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Research Proposal

Anna Selbrede
Intern/Mentor I
2016-2017
Part I: Project
Research Title: I Can Fly! ...Or at Least My Drone Can

Overview of Research:
As an intern in Mechanical Engineering at the Johns Hopkins Applied Physics Laboratory
(JHUAPL), the researcher is investigating Unmanned Aerial Vehicles (UAVs), more specifically
the design and development of quadcopters.

Background and History of the Issue:


Unmanned aerial vehicles are a fairly recent development in engineering as a result of
sophisticated coding that simplifies user control. The availability of these vehicles is expanding,
with a 167% growth in the global drone consumer market between 2014 and 2015, and that
number increasing even more now (The Consumer 1). One of the most common UAVs is the
quadcopter, named for the four propellers that provide thrust to move the vehicle. Quadcopters
are becoming even more common for military and recreational flight due to their simplicity and
maneuverability.

Problem Statement and Rationale:


As quadcopter use increases, military models are growing more specialized to meet specific
tasks, and recreational models are growing simpler for easier control. However, there is less
production of a basic adaptable model. Because there is now a higher demand for quadcopters, a
basic model can provide the foundation of a frame and the other components of a the UAV, but
also include the option for additional parts to be added for customization. In an ever expanding
field, this model will be useful to skip the basic design process and move on to specialization.

Research Methodology:

Research Question and Hypothesis:


What is the most efficient basic design for a quadcopter that can be customized in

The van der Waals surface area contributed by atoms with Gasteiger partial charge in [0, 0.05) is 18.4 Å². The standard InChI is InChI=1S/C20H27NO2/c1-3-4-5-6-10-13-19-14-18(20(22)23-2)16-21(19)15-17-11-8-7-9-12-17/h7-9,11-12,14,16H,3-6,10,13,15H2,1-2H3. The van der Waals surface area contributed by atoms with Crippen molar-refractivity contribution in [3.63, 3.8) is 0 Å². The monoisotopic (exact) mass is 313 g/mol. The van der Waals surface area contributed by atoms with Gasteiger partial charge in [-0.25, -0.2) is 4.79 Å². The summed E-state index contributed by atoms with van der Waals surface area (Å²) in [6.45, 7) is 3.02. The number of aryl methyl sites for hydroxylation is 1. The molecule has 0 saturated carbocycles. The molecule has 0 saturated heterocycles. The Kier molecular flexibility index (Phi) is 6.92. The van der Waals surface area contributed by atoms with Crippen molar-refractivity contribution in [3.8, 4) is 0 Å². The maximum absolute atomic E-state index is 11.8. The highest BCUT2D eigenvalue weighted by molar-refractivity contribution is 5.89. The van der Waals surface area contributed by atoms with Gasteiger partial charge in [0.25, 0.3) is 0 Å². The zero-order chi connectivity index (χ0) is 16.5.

different ways?
A basic X frame design with 10 inch propellers will effectively support many efficient
quadcopter models.

Basis of Hypothesis:
Most quadcopters already use an X frame for its stability, symmetry, and center of mass.
10 inch propellers lie in the middle of possible effective propeller lengths for light to
medium weight with medium flight duration based on APL testing. Other design
components will be added with further research.

Research Design:
Research will likely be conducted qualitatively through experimentation.

Operational Definitions:
Unmanned Aerial Vehicle (UAV) - a device that flies through the air without a human
directly touching it. Instead, the user sees through either the UAV's First Person View
(FPV) camera, or controls the UAV via a ground system. UAVs can be fixed wing, such
as an airplane, or rotary wing, such as a helicopter or quadcopter (Preface). Sometimes
UAVs are called drones as well, but that definition generally connotes the larger armed
UAVs used in the military.
A quadcopter is a flying vehicle which uses...four equally spaced...rapidly spinning
rotors [propellers] to push air downwards, thus creating a thrust force keeping the [craft]
aloft. (Gibiansky 1).

Product Overview:
The final product will be the CAD design of a basic quadcopter. All research will be compiled on
a website to document the completed work. The audience for the project will be high school
students learning the basics of engineering, and also hobbyists looking to customize their own
quadcopter.

Logistical Considerations:
As a junior in high school, the researcher will be busy this year and will not have the opportunity
to go onsite as often as preferable. Because CAD software can only be accessed on site, there
will be less time to work with designing as a whole.

Part II: Timeline


March: Quadcopter Designing in Solidworks
3/10
Complete rough quadcopter design 60%
Rough project rubric 10%
Electronic portfolio draft 30%
3/17
Frame/mechanical subassemblies elevated 80%
Evidence of work on visual display 20%
3/24
Evidence of work on elevating electronics - but does not need to be finished 100%
End of quarter work (its own grade)
3/31
Rest of quadcopter elevated so final design complete with possible reevaluation
pending 60%
Display board complete 40%
April: Elevating Design
May & June: Presentation of Research

Student Signature: _____________________________________ Date: _____________


G/T Resource Teacher Signature: _________________________ Date: _____________
Mentor Signature: _____________________________________ Date: _____________